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Korean J Parasitol. 2017 Apr;55(2):207-212. doi: 10.3347/kjp.2017.55.2.207. Epub 2017 Apr 30.

Serological and Molecular Detection of Toxoplasma gondii and Babesia microti in the Blood of Rescued Wild Animals in Gangwon-do (Province), Korea.

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Division of Malaria and Parasitc Diseases, Korea National Institute of Health, Korea Center for Disease Control and Prevention, Cheongju 28159, Korea.
Colleage of Veterinary Medicine, Gangwon National University, Chuncheon 24341, Korea.


Infections of Toxoplasma gondii and Babesia microti are reported in many wild animals worldwide, but information on their incidence and molecular detection in Korean wild fields is limited. In this study, the prevalence of T. gondii and B. microti infection in blood samples of 5 animal species (37 Chinese water deer, 23 raccoon dogs, 6 roe deer, 1 wild boar, and 3 Eurasian badgers) was examined during 2008-2009 in Gangwon-do (Province), the Republic of Korea (=Korea) by using serological and molecular tests. The overall seropositivity of T. gondii was 8.6% (6/70); 10.8% in Chinese water deer, 4.3% in raccoon dogs, and 16.7% in roe deer. PCR revealed only 1 case of T. gondii infection in Chinese water deer, and phylogenic analysis showed that the positive isolate was practically identical to the highly pathogenetic strain type I. In B. microti PCR, the positive rate was 5.7% (4/70), including 2 Chinese water deer and 2 Eurasian badgers. Phylogenetic analysis results of 18S rRNA and the β-tubulin gene showed that all positive isolates were US-type B. microti. To our knowledge, this is the first report of B. microti detected in Chinese water deer and Eurasian badger from Korea. These results indicate a potentially high prevalence of T. gondii and B. microti in wild animals of Gangwon-do, Korea. Furthermore, Chinese water deer might act as a reservoir for parasite infections of domestic animals.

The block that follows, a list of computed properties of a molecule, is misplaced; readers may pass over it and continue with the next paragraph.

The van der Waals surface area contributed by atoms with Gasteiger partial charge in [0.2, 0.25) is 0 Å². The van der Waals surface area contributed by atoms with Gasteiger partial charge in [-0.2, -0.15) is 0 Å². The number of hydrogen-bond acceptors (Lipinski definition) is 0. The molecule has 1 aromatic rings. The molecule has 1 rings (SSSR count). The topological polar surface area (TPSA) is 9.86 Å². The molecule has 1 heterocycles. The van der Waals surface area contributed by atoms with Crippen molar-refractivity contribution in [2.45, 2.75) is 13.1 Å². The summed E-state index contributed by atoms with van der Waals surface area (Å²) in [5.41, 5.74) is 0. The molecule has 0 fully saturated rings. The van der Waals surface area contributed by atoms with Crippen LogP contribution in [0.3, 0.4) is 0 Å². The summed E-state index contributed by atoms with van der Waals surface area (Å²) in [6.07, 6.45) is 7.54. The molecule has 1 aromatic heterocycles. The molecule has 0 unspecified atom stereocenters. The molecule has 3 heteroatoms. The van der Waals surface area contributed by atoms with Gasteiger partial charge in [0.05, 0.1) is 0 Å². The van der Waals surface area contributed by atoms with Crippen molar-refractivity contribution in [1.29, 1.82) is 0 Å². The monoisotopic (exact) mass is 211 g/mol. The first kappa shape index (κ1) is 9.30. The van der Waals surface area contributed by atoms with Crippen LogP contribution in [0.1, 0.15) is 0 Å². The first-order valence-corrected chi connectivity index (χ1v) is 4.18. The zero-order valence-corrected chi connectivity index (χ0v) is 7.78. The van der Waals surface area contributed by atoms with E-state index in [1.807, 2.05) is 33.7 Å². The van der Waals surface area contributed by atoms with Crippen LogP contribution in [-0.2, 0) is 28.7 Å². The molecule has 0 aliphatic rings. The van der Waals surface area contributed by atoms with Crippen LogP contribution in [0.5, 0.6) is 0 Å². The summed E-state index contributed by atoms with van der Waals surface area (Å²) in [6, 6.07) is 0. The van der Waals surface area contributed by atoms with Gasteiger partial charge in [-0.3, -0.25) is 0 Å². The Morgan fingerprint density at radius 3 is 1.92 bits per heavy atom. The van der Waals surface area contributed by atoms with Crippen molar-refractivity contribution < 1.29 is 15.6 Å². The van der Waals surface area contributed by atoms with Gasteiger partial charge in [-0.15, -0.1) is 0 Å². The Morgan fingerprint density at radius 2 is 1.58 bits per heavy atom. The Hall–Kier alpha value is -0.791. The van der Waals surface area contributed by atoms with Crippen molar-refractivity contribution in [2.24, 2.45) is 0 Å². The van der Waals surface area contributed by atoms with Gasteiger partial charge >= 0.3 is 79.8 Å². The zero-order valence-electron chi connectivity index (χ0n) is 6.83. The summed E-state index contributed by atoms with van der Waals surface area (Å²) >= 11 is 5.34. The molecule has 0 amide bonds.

Babesia microti; Korea; Toxoplasma gondii; blood; wild animal; zoonotic pathogen

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